In short, American accountability mechanisms are fairly weak in the policing domain. The exclusionary rule has little impact on policing on the streets, individual officers benefit from immunity doctrines, and the law makes it very difficult to sue a municipality or police agency. That weakness combines with a constitutional regulatory regime that affords police broad discretion in their ability to use force, arrest, and stop citizens.

D. The Law on Use of Deadly Force

The use of deadly force has been a particular focus of litigation, for obvious reasons. In Tennessee v. Garner,Footnote 58 the Court held the Fourth Amendment—which prohibits “unreasonable searches and seizures”—was violated by an officer who, in responding to a burglary call, shot the suspect in the back of the head as he was trying to jump a fence, even though the officer was “reasonably sure” the individual was unarmed. But Garner was only a small step forward. It permitted the use of deadly force whenever police have probable cause to believe a person is armed and dangerous and the person has failed to heed a warning to desist from resisting or escaping. There is no requirement that police consider alternatives to the use of deadly force or whether the use of such force is proportionate.

Garner’s reach is limited even further because, as is true of most of the American regulatory regime, it derives from the Constitution, which places constraints on the scope of deadly force rules. Although the Supreme Court could have regulated use of force through the Due Process Clause of the Fourteenth Amendment, which prohibits depriving people of life or liberty “without due process of law,” the Court instead has decided that the Fourth Amendment’s prohibition on unreasonable seizures is the more appropriate source of law in this setting.Footnote 59 Given the amendment’s language requiring a “seizure,” numerous lower courts have refused to find that a constitutional violation occurs when police shoot and miss a suspect, do not physically restrain a person, or physically restrain a person but with no intent to do so. Footnote 60 Violence, per se, is not regulated as a constitutional matter.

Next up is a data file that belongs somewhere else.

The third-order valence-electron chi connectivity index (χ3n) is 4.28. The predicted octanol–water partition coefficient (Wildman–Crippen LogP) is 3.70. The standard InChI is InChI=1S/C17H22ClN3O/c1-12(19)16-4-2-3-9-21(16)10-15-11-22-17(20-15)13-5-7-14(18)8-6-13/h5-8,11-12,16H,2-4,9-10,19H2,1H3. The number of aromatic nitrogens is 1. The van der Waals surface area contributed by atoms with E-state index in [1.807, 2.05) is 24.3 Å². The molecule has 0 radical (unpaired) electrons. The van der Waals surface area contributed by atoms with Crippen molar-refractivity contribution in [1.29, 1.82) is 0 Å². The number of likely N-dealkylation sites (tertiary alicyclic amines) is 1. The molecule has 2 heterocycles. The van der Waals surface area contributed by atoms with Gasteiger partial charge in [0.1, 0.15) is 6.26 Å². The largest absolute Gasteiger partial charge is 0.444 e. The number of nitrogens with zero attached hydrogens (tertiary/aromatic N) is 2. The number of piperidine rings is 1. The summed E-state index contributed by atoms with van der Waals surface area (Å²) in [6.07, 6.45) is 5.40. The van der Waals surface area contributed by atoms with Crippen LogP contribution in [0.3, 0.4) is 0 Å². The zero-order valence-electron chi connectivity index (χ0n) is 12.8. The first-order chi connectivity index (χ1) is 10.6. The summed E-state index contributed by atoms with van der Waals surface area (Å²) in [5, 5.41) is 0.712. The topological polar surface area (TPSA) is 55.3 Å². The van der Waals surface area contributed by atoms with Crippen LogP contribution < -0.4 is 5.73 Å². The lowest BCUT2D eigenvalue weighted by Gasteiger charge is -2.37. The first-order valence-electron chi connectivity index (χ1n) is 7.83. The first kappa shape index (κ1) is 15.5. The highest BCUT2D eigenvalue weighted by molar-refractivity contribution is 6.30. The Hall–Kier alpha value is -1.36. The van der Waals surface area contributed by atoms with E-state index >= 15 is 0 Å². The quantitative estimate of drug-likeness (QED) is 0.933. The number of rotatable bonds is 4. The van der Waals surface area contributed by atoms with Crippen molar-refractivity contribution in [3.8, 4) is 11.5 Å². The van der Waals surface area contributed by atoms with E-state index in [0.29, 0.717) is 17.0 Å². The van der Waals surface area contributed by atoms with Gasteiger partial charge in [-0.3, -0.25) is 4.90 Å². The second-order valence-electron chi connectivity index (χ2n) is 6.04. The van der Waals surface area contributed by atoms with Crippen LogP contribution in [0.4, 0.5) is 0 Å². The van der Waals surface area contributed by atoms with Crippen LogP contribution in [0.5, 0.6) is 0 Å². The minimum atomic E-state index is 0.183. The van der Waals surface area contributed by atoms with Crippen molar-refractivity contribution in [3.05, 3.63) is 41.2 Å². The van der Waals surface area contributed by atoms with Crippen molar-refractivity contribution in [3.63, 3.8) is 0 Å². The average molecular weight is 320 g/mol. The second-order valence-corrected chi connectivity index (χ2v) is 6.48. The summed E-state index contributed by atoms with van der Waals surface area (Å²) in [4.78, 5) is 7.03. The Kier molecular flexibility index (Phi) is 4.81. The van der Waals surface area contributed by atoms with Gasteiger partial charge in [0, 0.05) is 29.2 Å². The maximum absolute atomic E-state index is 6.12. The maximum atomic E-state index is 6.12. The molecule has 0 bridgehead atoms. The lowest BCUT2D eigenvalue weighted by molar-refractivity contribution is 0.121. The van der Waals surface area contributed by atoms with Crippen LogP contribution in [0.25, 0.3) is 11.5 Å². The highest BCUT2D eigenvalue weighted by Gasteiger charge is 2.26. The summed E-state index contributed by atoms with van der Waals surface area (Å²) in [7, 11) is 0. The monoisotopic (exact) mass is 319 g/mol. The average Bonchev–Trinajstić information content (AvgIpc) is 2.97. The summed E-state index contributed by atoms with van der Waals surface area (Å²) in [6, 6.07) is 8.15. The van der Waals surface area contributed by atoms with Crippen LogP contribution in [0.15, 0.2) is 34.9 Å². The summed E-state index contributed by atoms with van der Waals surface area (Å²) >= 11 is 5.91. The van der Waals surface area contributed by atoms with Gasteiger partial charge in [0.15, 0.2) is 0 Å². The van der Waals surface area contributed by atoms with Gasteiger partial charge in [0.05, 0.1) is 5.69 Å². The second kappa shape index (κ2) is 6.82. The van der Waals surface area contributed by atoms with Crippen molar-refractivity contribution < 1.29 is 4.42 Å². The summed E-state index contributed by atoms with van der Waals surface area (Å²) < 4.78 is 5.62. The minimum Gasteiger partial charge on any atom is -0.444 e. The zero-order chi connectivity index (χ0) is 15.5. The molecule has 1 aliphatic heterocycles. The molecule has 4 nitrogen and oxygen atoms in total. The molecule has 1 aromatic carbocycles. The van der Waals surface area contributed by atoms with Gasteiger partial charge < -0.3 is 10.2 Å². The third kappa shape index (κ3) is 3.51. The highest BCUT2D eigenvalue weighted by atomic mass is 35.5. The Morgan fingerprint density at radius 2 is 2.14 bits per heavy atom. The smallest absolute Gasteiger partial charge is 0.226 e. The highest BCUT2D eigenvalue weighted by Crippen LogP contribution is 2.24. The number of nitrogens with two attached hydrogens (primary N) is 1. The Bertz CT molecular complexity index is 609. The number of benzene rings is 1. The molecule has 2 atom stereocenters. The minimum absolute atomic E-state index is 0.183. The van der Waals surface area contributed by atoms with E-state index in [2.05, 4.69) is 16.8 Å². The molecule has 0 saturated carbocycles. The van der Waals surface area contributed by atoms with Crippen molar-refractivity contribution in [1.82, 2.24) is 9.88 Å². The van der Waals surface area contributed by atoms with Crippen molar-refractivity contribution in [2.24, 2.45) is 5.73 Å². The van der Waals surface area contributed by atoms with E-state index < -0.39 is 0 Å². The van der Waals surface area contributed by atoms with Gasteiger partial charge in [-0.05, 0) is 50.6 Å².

Furthermore, in the years since Garner, the Supreme Court has refused to set out any more protective deadly force rules, even when the Fourth Amendment does apply. In Graham v. Connor, the Court ruled that, in deference to “an officer’s need to make split-second judgments,” a court should only look at the reasonableness of an officer’s decision at the moment of a shooting;Footnote 61 there is no need to take into account whether the officer could have taken obvious steps to avoid using deadly force in the first place. Graham is also “indeterminate” and “confused.”Footnote 62 It provides no guidance on how to judge whether the conduct was “reasonable,” nor does it reference acceptable or required training or tactics. Thus, a rash, poorly-trained officer who killed for no reason might still be found to have been reasonable for a split second, even though a well-trained officer in the same situation might have resorted to voice commands or de-escalation techniques, or spent more time assessing the situation. Police can go with their gut, contrary to training and policy, and not be held accountable.